In my church, about 15 minutes before the start of our main meeting, Sacramemt Meeting, we have an organist play some prelude music. It is used to quiet people as they gather and to bring reverence to the chapel. It also helps to set a spiritual tone for the meeting.
Lately, our prelude players have been young men and women who are working on their piano/organ skills. The young adults or teenagers play the prelude music and then someone more experienced takes over for the accompianment of hymns.
Today, I was VERY early. Like 40 minutes early. I found a bench up near the front and settled in for some scripture reading and perusing my material for an upcoming YW lesson.
At about 15 minutes before the start of the meeting, I watched as the D family made their way in. The eldest son is J, whom we first started interaction with when he was 12 and in our Sunday School class. He's now in his mid twenties, completed a service mission in the Salt Lake area, and has become a fine, upstanding and remarkable young man.
Oh yeah, J is blind.
I watched as his parents lovingly and carefully escorted him up the chapel aisle, and assisted him up the three steps to the stand. They guided him gently to the organ and helped him sit. He took a few minutes to orient himself, and they guided his fingers to the right keys. Within a few minutes, the chapel began to fill with beautiful, perfectly played music.
J's dad returned to the congregation benches, while Mom sat down in a choir chair near the organ.
Watching J, not only immediately softened my heart, but I began to think about some recent events and my feelings about being a parent.
When our babies are born, we have such high hopes and aspirations for them It doesn't matter what religion you are, or IF you are religious, we all have ideals, values, and morals we want our children to learn and to embody. We want them to be honest, full of integrity, educated, and to be contributing, functioning members of society. If we do happen to be affiliated with a particular religion or faith, we tend to want them to choose likewise. We know how happy it makes us, and we as parents, want the same, nay, BETTER for our kids. We want them to be sublimely......... happy.
What happens when your dreams for your children don't become realized? What happens when all that you have hoped for, prayed for, taught them, aspired for them, goes by the wayside? Until a parent experiences that disappointment for themselves, I don't think it can be understood. And even then, each of our experiences are different and unique.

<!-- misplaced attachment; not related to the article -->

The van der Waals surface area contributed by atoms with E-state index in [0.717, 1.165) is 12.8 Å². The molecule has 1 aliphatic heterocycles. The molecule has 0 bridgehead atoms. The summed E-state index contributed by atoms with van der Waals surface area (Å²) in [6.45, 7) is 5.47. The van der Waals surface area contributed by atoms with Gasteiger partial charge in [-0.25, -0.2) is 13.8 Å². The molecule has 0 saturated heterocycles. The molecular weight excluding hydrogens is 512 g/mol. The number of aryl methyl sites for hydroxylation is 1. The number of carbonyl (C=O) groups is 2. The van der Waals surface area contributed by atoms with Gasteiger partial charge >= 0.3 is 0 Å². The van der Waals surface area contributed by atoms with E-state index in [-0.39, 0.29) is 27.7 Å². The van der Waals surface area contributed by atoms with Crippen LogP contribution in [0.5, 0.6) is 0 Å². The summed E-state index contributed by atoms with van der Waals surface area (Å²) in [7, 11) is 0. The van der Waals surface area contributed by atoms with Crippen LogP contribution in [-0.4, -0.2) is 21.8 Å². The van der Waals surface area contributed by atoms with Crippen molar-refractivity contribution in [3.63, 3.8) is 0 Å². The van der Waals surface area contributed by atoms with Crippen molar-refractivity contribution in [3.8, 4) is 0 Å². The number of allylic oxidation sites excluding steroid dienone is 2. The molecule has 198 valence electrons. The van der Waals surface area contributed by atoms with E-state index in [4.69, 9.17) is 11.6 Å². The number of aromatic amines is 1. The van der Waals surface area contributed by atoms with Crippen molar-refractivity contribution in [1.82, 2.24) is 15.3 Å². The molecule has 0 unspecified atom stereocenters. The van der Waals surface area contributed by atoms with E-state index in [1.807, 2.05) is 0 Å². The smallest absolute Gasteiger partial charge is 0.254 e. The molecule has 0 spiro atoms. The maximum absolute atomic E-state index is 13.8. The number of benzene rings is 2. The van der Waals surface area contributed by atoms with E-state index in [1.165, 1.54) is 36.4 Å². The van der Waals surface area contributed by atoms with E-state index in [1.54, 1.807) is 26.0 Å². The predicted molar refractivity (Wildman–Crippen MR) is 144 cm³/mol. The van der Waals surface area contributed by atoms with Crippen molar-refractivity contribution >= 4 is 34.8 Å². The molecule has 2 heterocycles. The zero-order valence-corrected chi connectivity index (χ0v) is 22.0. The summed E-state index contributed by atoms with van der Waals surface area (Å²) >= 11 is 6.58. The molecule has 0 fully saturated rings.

As friends or acquiantences, we try hard to understand. We attempt to convey our sympathies and offer words of encouragement, but too often, we miss the mark. It's easy with our mouths to say, "that's too bad about your kid" while nodding sadly, but in your heart you are really saying 'my kid(s) will NEVER do that.' You might even convince yourself that you are immune. You're doing all the right things. Family prayer, scripture study, family nights, individual time with each child. You are supportive, you attend every parent/teacher conference, you drive the carpool, you're the friggin PTA president for crying out loud! There is no way that anything other than perfection will cross your door. Your biggest challenge will be to decide which college to choose out of the several your kid has been accepted to.
To that I say, POPPYCOCK. I'm refraining from using the BS word since it's the Sabbath and all, but really. Crap. And trust me, I know.
Just as J's parents walked beside him down the chapel aisle, guided him up the steps and towards the organ, even helping him position and place his fingers, they eventually had to step away and let him play on his own.
As parents we do all we can. We teach, we show by example, we correct when necessary, but at some point, our kids are on their own. We can only sit nearby at the ready in case further assistance is asked for. That's it.
We can no more accept the credit for a "well-turned out" offspring than we can the blame for the one who is not measuing up to her/his full potential.
So why do we beat ourselves up about it? Why do we allow ourselves to feel the sting of disappointment over something we never really had control over to begin with? Why do we continue to compare ourselves and our kids against others and their supposed success? Am I the only one to do this?
Well, no more. I've finally come to the realization that for a small period of time, albeit an important one, I was a central figure in my children's lives. They looked to me and their father for guidance, reassurance, instruction, and love. We provided it and anything else we could, in the best way we knew how. Then, they became adults and we are now merely background players. We are friends who offer support, encouragement and advice if they want it, but now, they are poised at the keyboard and their fingers will do the playing. Not mine.
I relinquish not only any false sense of control I had, but also any guilt or pride with the results. They are not MY results. Once, they were my babies, my little boys, my wrestling teenagers, and now my best friends, but ultimately they are fellow adults who are making their way through their lives just like I am. We enhance one another, enrich each other's lives and bring joy and happiness to our famly as a whole, and most certainly are forever intertwined........ but we are not a direct reflection of each other. That is simply not in the plan.
Instead, I am going to sit back and relax. I'm going to enjoy my sons, enjoy my granddaughter and look brightly to the future and whatever it may bring. I've cut the chain of guilt and regret, and instead have started a new chain of acceptance, love and happiness.
And, when the occasion does arise, that I hear one of my babies call out 'Mom?', I am going to be grateful I get to answer.